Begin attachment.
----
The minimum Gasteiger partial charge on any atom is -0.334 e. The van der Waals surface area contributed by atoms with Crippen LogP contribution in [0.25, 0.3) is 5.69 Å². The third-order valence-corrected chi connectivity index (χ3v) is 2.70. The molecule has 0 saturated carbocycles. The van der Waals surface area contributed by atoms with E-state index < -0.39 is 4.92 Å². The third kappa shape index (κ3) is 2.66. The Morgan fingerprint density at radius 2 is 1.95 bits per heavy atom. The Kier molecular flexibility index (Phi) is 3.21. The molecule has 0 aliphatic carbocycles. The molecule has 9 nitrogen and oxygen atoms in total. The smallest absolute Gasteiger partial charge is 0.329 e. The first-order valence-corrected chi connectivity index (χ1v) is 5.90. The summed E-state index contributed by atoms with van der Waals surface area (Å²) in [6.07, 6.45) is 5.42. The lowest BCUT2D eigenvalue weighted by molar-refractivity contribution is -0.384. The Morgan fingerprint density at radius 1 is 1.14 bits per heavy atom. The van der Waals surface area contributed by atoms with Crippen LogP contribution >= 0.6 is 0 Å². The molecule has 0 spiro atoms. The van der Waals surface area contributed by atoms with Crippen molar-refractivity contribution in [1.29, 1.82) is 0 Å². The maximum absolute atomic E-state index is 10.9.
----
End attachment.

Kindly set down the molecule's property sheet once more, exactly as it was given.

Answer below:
The minimum Gasteiger partial charge on any atom is -0.334 e. The van der Waals surface area contributed by atoms with Crippen LogP contribution in [0.25, 0.3) is 5.69 Å². The third-order valence-corrected chi connectivity index (χ3v) is 2.70. The molecule has 0 saturated carbocycles. The van der Waals surface area contributed by atoms with E-state index < -0.39 is 4.92 Å². The third kappa shape index (κ3) is 2.66. The Morgan fingerprint density at radius 2 is 1.95 bits per heavy atom. The Kier molecular flexibility index (Phi) is 3.21. The molecule has 0 aliphatic carbocycles. The molecule has 9 nitrogen and oxygen atoms in total. The smallest absolute Gasteiger partial charge is 0.329 e. The first-order valence-corrected chi connectivity index (χ1v) is 5.90. The summed E-state index contributed by atoms with van der Waals surface area (Å²) in [6.07, 6.45) is 5.42. The lowest BCUT2D eigenvalue weighted by molar-refractivity contribution is -0.384. The Morgan fingerprint density at radius 1 is 1.14 bits per heavy atom. The van der Waals surface area contributed by atoms with Crippen LogP contribution >= 0.6 is 0 Å². The molecule has 0 spiro atoms. The van der Waals surface area contributed by atoms with Crippen molar-refractivity contribution in [1.29, 1.82) is 0 Å². The maximum absolute atomic E-state index is 10.9.